I noticed the bicycle “graffiti” painted on the wall of the building. It clearly had been painted a long time ago as there were several new coats of paint that carefully outlined, but didn’t touch, the two wheeler’s silhouette. The building was a windowless, cement monster left over from an era of government efficiency that left no room for beauty or creativity. Edgardo, a bright fifteen year old native of the city of Resistencia and member of the Christian Church, Disciples of Christ in Argentina took me on a tour of downtown, pointing out the same bicycle painted on different walls around the city.
But it was that first bicycle I saw that I won’t forget. It was painted on the wall by the first step leading to an unobtrusive side- entrance to that massive building. Edgardo took me inside to what had been holding rooms, torture chambers and dungeons during the horrid years of the Argentine military dictatorship. The stark walls and bare rooms screamed painfully louder than words or photographs. I could not stand to look past the iron bars of a little gate, down the dark stairs to a water-filled basement, muddy hand-prints still streaking the paint. I escaped back out onto the street gulping in the cool air, filling my lungs with freedom and willing my soul and stomach to settle. Edgardo followed me outside.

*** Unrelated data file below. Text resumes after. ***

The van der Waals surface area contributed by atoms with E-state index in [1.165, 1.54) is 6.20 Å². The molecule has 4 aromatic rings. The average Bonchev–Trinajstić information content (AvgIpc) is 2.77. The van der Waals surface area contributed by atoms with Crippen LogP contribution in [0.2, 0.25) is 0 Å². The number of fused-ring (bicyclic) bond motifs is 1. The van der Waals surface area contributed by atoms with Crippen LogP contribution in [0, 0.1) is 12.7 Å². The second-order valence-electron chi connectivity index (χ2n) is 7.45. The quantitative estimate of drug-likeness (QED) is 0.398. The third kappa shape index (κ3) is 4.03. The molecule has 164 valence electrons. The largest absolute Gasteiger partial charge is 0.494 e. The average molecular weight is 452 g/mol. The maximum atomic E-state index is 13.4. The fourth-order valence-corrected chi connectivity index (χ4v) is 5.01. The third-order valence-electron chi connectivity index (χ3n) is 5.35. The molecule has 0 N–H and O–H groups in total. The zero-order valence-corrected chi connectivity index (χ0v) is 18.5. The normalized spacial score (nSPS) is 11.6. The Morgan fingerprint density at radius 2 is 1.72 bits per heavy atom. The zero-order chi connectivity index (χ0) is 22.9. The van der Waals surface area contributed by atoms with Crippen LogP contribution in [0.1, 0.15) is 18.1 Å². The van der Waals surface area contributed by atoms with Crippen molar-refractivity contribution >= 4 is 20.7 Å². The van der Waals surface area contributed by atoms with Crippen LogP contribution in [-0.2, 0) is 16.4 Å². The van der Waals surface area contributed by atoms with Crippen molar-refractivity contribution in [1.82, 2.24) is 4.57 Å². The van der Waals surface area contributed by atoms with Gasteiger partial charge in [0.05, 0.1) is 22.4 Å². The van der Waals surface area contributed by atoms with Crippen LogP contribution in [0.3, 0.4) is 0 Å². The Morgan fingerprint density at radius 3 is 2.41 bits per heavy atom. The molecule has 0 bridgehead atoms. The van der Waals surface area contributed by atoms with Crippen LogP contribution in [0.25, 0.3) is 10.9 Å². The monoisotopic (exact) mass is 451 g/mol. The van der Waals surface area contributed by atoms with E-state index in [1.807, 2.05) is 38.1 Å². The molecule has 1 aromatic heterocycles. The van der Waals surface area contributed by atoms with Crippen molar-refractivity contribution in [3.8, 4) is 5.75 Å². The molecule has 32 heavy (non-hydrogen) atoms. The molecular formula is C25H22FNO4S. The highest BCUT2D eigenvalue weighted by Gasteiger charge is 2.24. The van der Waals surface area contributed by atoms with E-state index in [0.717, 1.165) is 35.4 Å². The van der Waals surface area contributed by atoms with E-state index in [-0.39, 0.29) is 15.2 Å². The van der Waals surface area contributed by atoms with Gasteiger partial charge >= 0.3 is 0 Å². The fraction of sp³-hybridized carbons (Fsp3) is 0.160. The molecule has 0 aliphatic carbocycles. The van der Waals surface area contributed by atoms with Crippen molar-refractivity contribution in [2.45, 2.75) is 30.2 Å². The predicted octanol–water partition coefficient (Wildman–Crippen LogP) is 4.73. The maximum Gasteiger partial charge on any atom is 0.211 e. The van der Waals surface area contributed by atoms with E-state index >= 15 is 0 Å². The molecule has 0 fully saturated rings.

We stood there beside the painted silhouette bicycle, and gently he explained. “You might say this is protest art. During the dictatorship, two friends met on the street, one riding his bicycle and the other walking. The friend on the bicycle did not greet his friend who was walking, but rode past and a short distance away, got off his bicycle and tied it to a tree. He never turned to look at or acknowledge his friend. The next day, the friend who had been walking, hurt by the indifference, found the bicycle still tied to the same tree. He never saw his friend again. Then he found out his friend had been followed by the police the day before and knew he would be arrested. He did not greet his friend so as to not put him into danger. We know that there were at least 350 bicycles painted around the city in places where people were kidnapped, detained or shot. The bicycle beside this doorway indicates the entrance to this detention and torture center right on the main square of my city. Everyone knew what happened here, but the police denied any wrong doing. After the dictatorship ended, and this and other buildings were re-conditioned and white-washed for new and less violent purposes, the painters have carefully avoided erasing the silent protest of the bicycle. This bicycle, and the others painted around town, reminds us that we still have many questions from the dictatorship that we must struggle as individuals and as a country to understand and answer. This is the silent appeal of the rider-less bicycle: “Where is my friend?”